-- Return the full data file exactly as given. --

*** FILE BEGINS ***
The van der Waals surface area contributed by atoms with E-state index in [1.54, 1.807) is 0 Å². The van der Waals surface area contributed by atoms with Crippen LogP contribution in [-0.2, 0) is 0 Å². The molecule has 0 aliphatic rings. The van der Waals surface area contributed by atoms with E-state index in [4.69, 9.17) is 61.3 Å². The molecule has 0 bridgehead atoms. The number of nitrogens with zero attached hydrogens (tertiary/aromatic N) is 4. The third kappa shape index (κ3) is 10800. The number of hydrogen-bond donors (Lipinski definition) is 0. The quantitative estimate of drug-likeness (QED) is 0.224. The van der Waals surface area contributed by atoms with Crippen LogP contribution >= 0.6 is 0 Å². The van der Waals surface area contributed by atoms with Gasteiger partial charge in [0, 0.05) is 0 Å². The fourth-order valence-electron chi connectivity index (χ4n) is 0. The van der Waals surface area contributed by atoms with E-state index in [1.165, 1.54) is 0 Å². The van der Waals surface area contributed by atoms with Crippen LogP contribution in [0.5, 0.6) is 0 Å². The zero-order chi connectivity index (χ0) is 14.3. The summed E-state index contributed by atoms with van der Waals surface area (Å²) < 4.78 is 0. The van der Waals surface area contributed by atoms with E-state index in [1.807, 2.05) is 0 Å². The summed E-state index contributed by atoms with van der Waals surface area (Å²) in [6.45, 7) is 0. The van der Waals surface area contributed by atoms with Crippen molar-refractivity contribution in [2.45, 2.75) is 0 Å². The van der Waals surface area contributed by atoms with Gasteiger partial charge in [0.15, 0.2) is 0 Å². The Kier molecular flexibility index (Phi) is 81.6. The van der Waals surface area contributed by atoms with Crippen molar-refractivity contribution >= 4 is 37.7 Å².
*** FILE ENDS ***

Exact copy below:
The van der Waals surface area contributed by atoms with E-state index in [1.54, 1.807) is 0 Å². The van der Waals surface area contributed by atoms with Crippen LogP contribution in [-0.2, 0) is 0 Å². The molecule has 0 aliphatic rings. The van der Waals surface area contributed by atoms with E-state index in [4.69, 9.17) is 61.3 Å². The molecule has 0 bridgehead atoms. The number of nitrogens with zero attached hydrogens (tertiary/aromatic N) is 4. The third kappa shape index (κ3) is 10800. The number of hydrogen-bond donors (Lipinski definition) is 0. The quantitative estimate of drug-likeness (QED) is 0.224. The van der Waals surface area contributed by atoms with Crippen LogP contribution >= 0.6 is 0 Å². The van der Waals surface area contributed by atoms with Gasteiger partial charge in [0, 0.05) is 0 Å². The fourth-order valence-electron chi connectivity index (χ4n) is 0. The van der Waals surface area contributed by atoms with E-state index in [1.165, 1.54) is 0 Å². The van der Waals surface area contributed by atoms with Crippen LogP contribution in [0.5, 0.6) is 0 Å². The zero-order chi connectivity index (χ0) is 14.3. The summed E-state index contributed by atoms with van der Waals surface area (Å²) < 4.78 is 0. The van der Waals surface area contributed by atoms with E-state index in [1.807, 2.05) is 0 Å². The summed E-state index contributed by atoms with van der Waals surface area (Å²) in [6.45, 7) is 0. The van der Waals surface area contributed by atoms with Crippen molar-refractivity contribution in [2.45, 2.75) is 0 Å². The van der Waals surface area contributed by atoms with Gasteiger partial charge in [0.15, 0.2) is 0 Å². The Kier molecular flexibility index (Phi) is 81.6. The van der Waals surface area contributed by atoms with Crippen molar-refractivity contribution >= 4 is 37.7 Å².